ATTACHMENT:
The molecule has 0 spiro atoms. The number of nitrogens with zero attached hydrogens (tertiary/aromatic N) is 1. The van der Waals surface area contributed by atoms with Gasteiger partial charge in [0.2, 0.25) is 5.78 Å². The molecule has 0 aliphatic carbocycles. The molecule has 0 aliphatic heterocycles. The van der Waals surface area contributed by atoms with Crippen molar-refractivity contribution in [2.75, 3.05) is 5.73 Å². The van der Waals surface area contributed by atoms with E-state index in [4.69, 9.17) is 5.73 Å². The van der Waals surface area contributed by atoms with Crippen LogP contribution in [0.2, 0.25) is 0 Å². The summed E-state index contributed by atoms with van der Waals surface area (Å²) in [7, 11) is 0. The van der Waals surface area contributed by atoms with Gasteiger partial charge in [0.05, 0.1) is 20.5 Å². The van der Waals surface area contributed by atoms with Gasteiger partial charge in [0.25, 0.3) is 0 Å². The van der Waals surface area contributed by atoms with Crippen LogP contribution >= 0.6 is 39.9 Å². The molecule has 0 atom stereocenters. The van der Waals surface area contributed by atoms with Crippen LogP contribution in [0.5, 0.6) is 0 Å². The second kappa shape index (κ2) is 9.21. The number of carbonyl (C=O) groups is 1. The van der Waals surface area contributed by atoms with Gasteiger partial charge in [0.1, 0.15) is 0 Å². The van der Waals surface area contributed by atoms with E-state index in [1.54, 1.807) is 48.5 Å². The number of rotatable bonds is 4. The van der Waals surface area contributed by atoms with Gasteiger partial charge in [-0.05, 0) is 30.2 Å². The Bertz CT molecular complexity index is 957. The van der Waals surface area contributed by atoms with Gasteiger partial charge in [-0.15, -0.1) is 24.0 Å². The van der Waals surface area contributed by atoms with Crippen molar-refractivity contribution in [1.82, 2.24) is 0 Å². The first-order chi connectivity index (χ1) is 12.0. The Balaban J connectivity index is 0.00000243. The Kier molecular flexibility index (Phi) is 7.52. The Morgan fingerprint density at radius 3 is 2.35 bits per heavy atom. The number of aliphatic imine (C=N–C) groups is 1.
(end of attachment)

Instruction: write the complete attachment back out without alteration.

The molecule has 0 spiro atoms. The number of nitrogens with zero attached hydrogens (tertiary/aromatic N) is 1. The van der Waals surface area contributed by atoms with Gasteiger partial charge in [0.2, 0.25) is 5.78 Å². The molecule has 0 aliphatic carbocycles. The molecule has 0 aliphatic heterocycles. The van der Waals surface area contributed by atoms with Crippen molar-refractivity contribution in [2.75, 3.05) is 5.73 Å². The van der Waals surface area contributed by atoms with E-state index in [4.69, 9.17) is 5.73 Å². The van der Waals surface area contributed by atoms with Crippen LogP contribution in [0.2, 0.25) is 0 Å². The summed E-state index contributed by atoms with van der Waals surface area (Å²) in [7, 11) is 0. The van der Waals surface area contributed by atoms with Gasteiger partial charge in [0.05, 0.1) is 20.5 Å². The van der Waals surface area contributed by atoms with Gasteiger partial charge in [0.25, 0.3) is 0 Å². The van der Waals surface area contributed by atoms with Crippen LogP contribution >= 0.6 is 39.9 Å². The molecule has 0 atom stereocenters. The van der Waals surface area contributed by atoms with Crippen LogP contribution in [0.5, 0.6) is 0 Å². The second kappa shape index (κ2) is 9.21. The number of carbonyl (C=O) groups is 1. The van der Waals surface area contributed by atoms with Gasteiger partial charge in [0.1, 0.15) is 0 Å². The van der Waals surface area contributed by atoms with E-state index in [1.54, 1.807) is 48.5 Å². The number of rotatable bonds is 4. The van der Waals surface area contributed by atoms with Gasteiger partial charge in [-0.05, 0) is 30.2 Å². The Bertz CT molecular complexity index is 957. The van der Waals surface area contributed by atoms with Gasteiger partial charge in [-0.15, -0.1) is 24.0 Å². The van der Waals surface area contributed by atoms with Crippen molar-refractivity contribution in [1.82, 2.24) is 0 Å². The first-order chi connectivity index (χ1) is 12.0. The Balaban J connectivity index is 0.00000243. The Kier molecular flexibility index (Phi) is 7.52. The Morgan fingerprint density at radius 3 is 2.35 bits per heavy atom. The number of aliphatic imine (C=N–C) groups is 1.